If you haven’t already done so, please click here to read my post on the power of trying, even when you don’t succeed. It should serve as a good precursor to this article.
Last year I took part in a cross-company mentorship programme organised by the 30% Club. The programme was excellent in engaging an audience with a single focus, mentoring, in order to achieve its goal of placing women in at least 30% of C-suite positions globally.
As someone who is naturally inquisitive about human relationships and having been involved in several mentoring programmes, I felt it was worth reflecting on the power of mentoring: What it is, what it isn’t (very important), and why and how everyone should get involved in 2021.
Whether you are a mentor or a mentee, consider your personal and professional development like a business, with you as its CEO. Who you have around your virtual boardroom table is vital. Surrounding yourself with people who align with your agenda, and challenge and support you to achieve your objectives, means you are more likely to succeed. A mentor and a mentee should both be sat at your table.
Mentoring has the power to make long-lasting, positive and effective change. It works differently for everyone, whether looking for your next promotion or hoping to achieve a rewarding work/life balance. Mentoring sits nicely alongside coaching and counselling as a long-term, development-focused and somewhat less formal relationship.
Mentorship has a number of different definitions , but I like to refer to it as:
A structured and trusted relationship between someone seeking personal or professional development with the guidance and support of someone with experience.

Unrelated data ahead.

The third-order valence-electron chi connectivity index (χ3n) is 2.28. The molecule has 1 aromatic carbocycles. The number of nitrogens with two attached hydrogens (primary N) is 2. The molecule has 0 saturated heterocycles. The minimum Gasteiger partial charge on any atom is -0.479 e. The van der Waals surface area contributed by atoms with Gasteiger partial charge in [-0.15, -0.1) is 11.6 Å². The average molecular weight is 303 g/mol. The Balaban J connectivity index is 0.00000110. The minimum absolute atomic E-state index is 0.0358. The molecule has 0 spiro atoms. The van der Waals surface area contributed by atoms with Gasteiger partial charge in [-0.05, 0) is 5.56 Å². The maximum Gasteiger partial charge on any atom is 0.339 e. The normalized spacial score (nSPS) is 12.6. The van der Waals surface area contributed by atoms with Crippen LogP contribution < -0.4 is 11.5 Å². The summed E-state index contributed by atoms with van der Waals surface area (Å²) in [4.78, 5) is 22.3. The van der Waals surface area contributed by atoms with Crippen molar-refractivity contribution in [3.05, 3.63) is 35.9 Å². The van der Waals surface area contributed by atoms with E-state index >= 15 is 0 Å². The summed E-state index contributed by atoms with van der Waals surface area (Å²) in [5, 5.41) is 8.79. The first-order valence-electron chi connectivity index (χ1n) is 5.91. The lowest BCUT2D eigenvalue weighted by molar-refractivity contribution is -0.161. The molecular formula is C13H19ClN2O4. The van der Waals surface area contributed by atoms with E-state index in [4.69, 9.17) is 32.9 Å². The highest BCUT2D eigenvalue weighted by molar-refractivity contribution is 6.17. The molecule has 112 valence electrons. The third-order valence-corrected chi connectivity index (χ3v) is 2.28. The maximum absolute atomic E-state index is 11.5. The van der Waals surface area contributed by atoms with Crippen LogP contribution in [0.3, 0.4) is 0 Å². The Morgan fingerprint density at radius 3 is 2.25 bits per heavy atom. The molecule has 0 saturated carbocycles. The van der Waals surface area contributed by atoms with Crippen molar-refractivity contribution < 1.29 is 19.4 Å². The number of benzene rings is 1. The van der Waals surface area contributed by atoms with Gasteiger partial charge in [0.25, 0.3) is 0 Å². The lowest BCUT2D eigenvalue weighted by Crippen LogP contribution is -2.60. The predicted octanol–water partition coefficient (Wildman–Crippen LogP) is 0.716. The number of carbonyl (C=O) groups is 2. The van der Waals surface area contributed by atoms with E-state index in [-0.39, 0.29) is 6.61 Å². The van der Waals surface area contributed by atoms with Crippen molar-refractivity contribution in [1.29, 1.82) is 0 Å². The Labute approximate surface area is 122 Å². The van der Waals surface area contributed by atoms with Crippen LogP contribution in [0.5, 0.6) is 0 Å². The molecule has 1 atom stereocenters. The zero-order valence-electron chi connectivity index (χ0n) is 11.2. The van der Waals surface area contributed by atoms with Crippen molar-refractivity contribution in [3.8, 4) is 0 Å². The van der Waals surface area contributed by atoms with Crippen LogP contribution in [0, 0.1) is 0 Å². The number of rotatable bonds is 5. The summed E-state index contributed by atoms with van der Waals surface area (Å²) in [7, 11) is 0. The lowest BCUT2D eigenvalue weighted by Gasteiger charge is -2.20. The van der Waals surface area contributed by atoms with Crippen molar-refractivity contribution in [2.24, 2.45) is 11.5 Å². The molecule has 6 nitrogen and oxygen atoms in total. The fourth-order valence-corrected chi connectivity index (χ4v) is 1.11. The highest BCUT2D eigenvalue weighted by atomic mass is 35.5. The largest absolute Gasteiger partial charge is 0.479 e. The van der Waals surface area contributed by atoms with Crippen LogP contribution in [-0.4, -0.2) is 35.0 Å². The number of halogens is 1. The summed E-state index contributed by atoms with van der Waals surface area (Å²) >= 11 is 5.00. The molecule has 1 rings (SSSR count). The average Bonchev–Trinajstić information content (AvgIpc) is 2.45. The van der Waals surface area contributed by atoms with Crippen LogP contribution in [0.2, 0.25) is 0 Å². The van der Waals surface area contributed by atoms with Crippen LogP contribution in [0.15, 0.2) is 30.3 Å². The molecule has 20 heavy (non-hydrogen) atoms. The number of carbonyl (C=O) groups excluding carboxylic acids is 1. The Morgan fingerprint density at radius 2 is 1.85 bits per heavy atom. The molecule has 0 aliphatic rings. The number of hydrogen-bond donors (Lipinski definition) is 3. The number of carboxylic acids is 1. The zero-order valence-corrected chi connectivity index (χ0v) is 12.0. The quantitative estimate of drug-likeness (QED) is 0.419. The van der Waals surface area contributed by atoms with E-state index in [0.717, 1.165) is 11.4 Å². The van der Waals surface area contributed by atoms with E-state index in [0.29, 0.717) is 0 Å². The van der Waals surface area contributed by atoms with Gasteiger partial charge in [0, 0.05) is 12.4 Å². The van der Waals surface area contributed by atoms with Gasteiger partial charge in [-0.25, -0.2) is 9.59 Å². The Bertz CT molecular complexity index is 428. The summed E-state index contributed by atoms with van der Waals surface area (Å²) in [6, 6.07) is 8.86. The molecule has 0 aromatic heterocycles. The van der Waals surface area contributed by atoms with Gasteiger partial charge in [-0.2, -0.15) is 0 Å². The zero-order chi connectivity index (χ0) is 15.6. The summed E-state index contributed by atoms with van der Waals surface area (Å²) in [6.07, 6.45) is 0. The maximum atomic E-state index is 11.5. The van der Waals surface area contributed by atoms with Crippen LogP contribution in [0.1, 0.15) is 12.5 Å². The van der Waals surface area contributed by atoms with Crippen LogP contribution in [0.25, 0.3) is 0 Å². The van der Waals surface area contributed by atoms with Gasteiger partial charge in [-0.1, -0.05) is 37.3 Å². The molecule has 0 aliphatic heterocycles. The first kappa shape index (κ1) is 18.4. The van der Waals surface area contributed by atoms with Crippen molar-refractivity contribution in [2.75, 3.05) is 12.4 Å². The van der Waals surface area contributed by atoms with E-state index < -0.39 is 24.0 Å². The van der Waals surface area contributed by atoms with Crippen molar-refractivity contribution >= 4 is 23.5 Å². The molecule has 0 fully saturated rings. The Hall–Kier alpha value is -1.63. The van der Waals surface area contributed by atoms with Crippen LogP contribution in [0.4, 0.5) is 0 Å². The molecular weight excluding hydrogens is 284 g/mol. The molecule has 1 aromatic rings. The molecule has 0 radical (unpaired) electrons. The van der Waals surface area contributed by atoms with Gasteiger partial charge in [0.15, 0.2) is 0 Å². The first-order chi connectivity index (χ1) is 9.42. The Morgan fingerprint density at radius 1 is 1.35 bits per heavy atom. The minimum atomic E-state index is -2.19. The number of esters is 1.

It’s important not to overstate the word “experience”. Everyone has experience in their own way, and a key aspect of mentorship is asking your mentee the right questions based on their experience, rather than knowing all the answers.
Three things should define a mentorship:
1. Agenda – the ownership rests with the mentee to drive the engagement, i.e., what they want to achieve, and this is driven by the agenda. This is often one of the barriers to entry, as many people don’t know what to ask, but setting the agenda enables both parties to focus on the actual, rather than expected, objectives.
2. Confidentiality – it’s crucial that the discussions are kept private and confidential. This is the foundation for building trust and enabling discussions to go into the detail required to be effective.
3. Empowerment – it rests with the mentor to empower the mentee to take ownership of their own learning and development. This is best described as guiding the mentee to think about what they haven’t considered, rather than giving them answers based on their opinion. The subtlety of this is often lost but is of utmost importance in drawing out the true benefits of mentorship.